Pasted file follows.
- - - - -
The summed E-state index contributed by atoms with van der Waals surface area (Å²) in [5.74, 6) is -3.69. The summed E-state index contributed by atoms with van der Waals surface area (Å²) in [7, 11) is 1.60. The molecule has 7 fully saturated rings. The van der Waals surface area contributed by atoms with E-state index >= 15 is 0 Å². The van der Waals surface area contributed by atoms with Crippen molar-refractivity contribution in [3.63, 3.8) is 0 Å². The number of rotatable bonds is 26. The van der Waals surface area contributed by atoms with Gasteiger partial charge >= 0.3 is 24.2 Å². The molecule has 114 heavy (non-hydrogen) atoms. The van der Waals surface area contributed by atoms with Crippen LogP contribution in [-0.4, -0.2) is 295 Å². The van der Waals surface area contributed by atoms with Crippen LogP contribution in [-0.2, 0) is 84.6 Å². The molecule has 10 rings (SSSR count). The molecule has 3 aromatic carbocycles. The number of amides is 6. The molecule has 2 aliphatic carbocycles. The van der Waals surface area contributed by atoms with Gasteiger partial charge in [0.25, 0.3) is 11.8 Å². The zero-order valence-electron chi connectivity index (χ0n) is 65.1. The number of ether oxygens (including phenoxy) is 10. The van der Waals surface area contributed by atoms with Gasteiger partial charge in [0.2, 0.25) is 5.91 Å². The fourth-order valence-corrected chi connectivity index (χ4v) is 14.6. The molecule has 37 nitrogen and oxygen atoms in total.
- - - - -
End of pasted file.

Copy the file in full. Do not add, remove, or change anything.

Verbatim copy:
The summed E-state index contributed by atoms with van der Waals surface area (Å²) in [5.74, 6) is -3.69. The summed E-state index contributed by atoms with van der Waals surface area (Å²) in [7, 11) is 1.60. The molecule has 7 fully saturated rings. The van der Waals surface area contributed by atoms with E-state index >= 15 is 0 Å². The van der Waals surface area contributed by atoms with Crippen molar-refractivity contribution in [3.63, 3.8) is 0 Å². The number of rotatable bonds is 26. The van der Waals surface area contributed by atoms with Gasteiger partial charge >= 0.3 is 24.2 Å². The molecule has 114 heavy (non-hydrogen) atoms. The van der Waals surface area contributed by atoms with Crippen LogP contribution in [-0.4, -0.2) is 295 Å². The van der Waals surface area contributed by atoms with Crippen LogP contribution in [-0.2, 0) is 84.6 Å². The molecule has 10 rings (SSSR count). The molecule has 3 aromatic carbocycles. The number of amides is 6. The molecule has 2 aliphatic carbocycles. The van der Waals surface area contributed by atoms with Gasteiger partial charge in [0.25, 0.3) is 11.8 Å². The zero-order valence-electron chi connectivity index (χ0n) is 65.1. The number of ether oxygens (including phenoxy) is 10. The van der Waals surface area contributed by atoms with Gasteiger partial charge in [0.2, 0.25) is 5.91 Å². The fourth-order valence-corrected chi connectivity index (χ4v) is 14.6. The molecule has 37 nitrogen and oxygen atoms in total.